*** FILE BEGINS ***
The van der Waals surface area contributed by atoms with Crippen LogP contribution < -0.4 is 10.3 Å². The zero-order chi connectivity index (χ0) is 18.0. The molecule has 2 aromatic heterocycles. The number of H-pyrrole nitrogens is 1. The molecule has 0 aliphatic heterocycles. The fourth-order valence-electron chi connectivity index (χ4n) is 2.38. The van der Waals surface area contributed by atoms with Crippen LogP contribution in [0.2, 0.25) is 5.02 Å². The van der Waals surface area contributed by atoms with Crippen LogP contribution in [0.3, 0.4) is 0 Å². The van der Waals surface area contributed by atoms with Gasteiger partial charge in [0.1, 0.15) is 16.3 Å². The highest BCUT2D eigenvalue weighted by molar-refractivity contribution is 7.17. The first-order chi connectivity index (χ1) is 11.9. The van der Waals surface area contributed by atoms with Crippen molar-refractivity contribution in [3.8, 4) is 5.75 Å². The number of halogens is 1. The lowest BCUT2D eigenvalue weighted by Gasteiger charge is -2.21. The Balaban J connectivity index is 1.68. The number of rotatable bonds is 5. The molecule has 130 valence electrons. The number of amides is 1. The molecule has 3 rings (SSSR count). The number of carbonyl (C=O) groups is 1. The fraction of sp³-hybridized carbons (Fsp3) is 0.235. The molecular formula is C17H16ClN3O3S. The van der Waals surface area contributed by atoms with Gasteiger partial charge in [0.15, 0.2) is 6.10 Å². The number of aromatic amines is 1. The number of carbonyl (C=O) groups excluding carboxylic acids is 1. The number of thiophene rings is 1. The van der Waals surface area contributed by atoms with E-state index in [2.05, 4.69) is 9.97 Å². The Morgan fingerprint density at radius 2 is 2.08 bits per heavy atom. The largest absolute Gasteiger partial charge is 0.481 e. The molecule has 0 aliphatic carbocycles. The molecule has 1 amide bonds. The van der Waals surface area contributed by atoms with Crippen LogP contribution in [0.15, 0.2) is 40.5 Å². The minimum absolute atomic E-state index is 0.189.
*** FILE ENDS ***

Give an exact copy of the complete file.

The van der Waals surface area contributed by atoms with Crippen LogP contribution < -0.4 is 10.3 Å². The zero-order chi connectivity index (χ0) is 18.0. The molecule has 2 aromatic heterocycles. The number of H-pyrrole nitrogens is 1. The molecule has 0 aliphatic heterocycles. The fourth-order valence-electron chi connectivity index (χ4n) is 2.38. The van der Waals surface area contributed by atoms with Crippen LogP contribution in [0.2, 0.25) is 5.02 Å². The van der Waals surface area contributed by atoms with Crippen LogP contribution in [0.3, 0.4) is 0 Å². The van der Waals surface area contributed by atoms with Gasteiger partial charge in [0.1, 0.15) is 16.3 Å². The highest BCUT2D eigenvalue weighted by molar-refractivity contribution is 7.17. The first-order chi connectivity index (χ1) is 11.9. The van der Waals surface area contributed by atoms with Crippen molar-refractivity contribution in [3.8, 4) is 5.75 Å². The number of halogens is 1. The lowest BCUT2D eigenvalue weighted by Gasteiger charge is -2.21. The Balaban J connectivity index is 1.68. The number of rotatable bonds is 5. The molecule has 130 valence electrons. The number of amides is 1. The molecule has 3 rings (SSSR count). The number of carbonyl (C=O) groups is 1. The fraction of sp³-hybridized carbons (Fsp3) is 0.235. The molecular formula is C17H16ClN3O3S. The van der Waals surface area contributed by atoms with Gasteiger partial charge in [0.15, 0.2) is 6.10 Å². The number of aromatic amines is 1. The number of carbonyl (C=O) groups excluding carboxylic acids is 1. The number of thiophene rings is 1. The van der Waals surface area contributed by atoms with E-state index in [2.05, 4.69) is 9.97 Å². The Morgan fingerprint density at radius 2 is 2.08 bits per heavy atom. The largest absolute Gasteiger partial charge is 0.481 e. The molecule has 0 aliphatic carbocycles. The molecule has 1 amide bonds. The van der Waals surface area contributed by atoms with Crippen LogP contribution in [0.15, 0.2) is 40.5 Å². The minimum absolute atomic E-state index is 0.189.